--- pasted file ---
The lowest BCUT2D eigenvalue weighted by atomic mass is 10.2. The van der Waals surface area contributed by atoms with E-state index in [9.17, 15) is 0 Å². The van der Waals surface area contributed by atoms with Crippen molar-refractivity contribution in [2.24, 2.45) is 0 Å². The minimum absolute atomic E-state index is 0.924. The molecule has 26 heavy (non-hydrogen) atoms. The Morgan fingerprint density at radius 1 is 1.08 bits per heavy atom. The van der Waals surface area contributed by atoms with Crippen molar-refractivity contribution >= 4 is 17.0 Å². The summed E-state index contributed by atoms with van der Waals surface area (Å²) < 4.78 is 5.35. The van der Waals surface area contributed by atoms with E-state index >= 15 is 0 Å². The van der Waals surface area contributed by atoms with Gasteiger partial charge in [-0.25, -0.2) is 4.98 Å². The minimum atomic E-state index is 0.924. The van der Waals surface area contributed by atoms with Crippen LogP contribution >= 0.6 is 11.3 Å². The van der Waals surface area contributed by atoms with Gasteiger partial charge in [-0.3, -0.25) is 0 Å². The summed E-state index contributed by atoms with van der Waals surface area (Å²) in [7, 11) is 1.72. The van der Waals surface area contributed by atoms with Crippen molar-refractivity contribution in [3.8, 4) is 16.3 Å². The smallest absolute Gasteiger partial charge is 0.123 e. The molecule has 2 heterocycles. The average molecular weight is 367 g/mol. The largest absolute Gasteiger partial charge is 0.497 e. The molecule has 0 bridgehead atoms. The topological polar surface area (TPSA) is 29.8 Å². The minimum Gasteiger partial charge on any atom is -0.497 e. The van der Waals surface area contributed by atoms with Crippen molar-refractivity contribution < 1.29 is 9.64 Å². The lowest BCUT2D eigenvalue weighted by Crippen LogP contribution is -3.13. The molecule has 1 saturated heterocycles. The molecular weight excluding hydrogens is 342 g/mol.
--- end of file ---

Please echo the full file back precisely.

The lowest BCUT2D eigenvalue weighted by atomic mass is 10.2. The van der Waals surface area contributed by atoms with E-state index in [9.17, 15) is 0 Å². The van der Waals surface area contributed by atoms with Crippen molar-refractivity contribution in [2.24, 2.45) is 0 Å². The minimum absolute atomic E-state index is 0.924. The molecule has 26 heavy (non-hydrogen) atoms. The Morgan fingerprint density at radius 1 is 1.08 bits per heavy atom. The van der Waals surface area contributed by atoms with Crippen molar-refractivity contribution >= 4 is 17.0 Å². The summed E-state index contributed by atoms with van der Waals surface area (Å²) < 4.78 is 5.35. The van der Waals surface area contributed by atoms with E-state index >= 15 is 0 Å². The van der Waals surface area contributed by atoms with Gasteiger partial charge in [-0.25, -0.2) is 4.98 Å². The minimum atomic E-state index is 0.924. The van der Waals surface area contributed by atoms with Crippen LogP contribution >= 0.6 is 11.3 Å². The van der Waals surface area contributed by atoms with Gasteiger partial charge in [-0.3, -0.25) is 0 Å². The summed E-state index contributed by atoms with van der Waals surface area (Å²) in [7, 11) is 1.72. The van der Waals surface area contributed by atoms with Crippen molar-refractivity contribution in [3.8, 4) is 16.3 Å². The smallest absolute Gasteiger partial charge is 0.123 e. The molecule has 2 heterocycles. The average molecular weight is 367 g/mol. The largest absolute Gasteiger partial charge is 0.497 e. The molecule has 0 bridgehead atoms. The topological polar surface area (TPSA) is 29.8 Å². The minimum Gasteiger partial charge on any atom is -0.497 e. The van der Waals surface area contributed by atoms with Crippen molar-refractivity contribution < 1.29 is 9.64 Å². The lowest BCUT2D eigenvalue weighted by Crippen LogP contribution is -3.13. The molecule has 1 saturated heterocycles. The molecular weight excluding hydrogens is 342 g/mol.